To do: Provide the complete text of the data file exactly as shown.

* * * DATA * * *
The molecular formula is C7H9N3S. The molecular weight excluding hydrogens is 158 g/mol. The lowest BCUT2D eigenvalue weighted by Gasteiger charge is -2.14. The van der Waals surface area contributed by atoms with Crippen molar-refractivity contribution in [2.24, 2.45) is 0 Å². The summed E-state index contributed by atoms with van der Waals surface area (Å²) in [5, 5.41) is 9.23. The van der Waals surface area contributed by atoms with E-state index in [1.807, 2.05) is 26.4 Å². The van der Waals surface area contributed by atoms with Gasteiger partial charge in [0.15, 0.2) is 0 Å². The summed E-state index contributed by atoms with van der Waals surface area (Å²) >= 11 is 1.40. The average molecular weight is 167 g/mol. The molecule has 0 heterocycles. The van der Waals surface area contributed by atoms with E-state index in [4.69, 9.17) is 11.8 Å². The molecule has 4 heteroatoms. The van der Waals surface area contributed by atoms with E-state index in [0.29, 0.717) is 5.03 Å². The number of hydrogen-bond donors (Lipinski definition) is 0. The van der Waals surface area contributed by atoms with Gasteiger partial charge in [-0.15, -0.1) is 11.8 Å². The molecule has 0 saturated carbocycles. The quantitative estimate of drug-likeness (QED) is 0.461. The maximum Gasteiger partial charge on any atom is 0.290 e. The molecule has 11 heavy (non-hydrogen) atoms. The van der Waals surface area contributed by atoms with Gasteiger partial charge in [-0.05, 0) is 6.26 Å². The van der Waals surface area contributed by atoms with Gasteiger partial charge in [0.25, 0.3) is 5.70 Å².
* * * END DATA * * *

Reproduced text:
The molecular formula is C7H9N3S. The molecular weight excluding hydrogens is 158 g/mol. The lowest BCUT2D eigenvalue weighted by Gasteiger charge is -2.14. The van der Waals surface area contributed by atoms with Crippen molar-refractivity contribution in [2.24, 2.45) is 0 Å². The summed E-state index contributed by atoms with van der Waals surface area (Å²) in [5, 5.41) is 9.23. The van der Waals surface area contributed by atoms with E-state index in [1.807, 2.05) is 26.4 Å². The van der Waals surface area contributed by atoms with Gasteiger partial charge in [0.15, 0.2) is 0 Å². The summed E-state index contributed by atoms with van der Waals surface area (Å²) >= 11 is 1.40. The average molecular weight is 167 g/mol. The molecule has 0 heterocycles. The van der Waals surface area contributed by atoms with E-state index in [4.69, 9.17) is 11.8 Å². The molecule has 4 heteroatoms. The van der Waals surface area contributed by atoms with E-state index in [0.29, 0.717) is 5.03 Å². The number of hydrogen-bond donors (Lipinski definition) is 0. The van der Waals surface area contributed by atoms with Gasteiger partial charge in [-0.15, -0.1) is 11.8 Å². The molecule has 0 saturated carbocycles. The quantitative estimate of drug-likeness (QED) is 0.461. The maximum Gasteiger partial charge on any atom is 0.290 e. The molecule has 11 heavy (non-hydrogen) atoms. The van der Waals surface area contributed by atoms with Gasteiger partial charge in [-0.05, 0) is 6.26 Å². The van der Waals surface area contributed by atoms with Gasteiger partial charge in [0.25, 0.3) is 5.70 Å².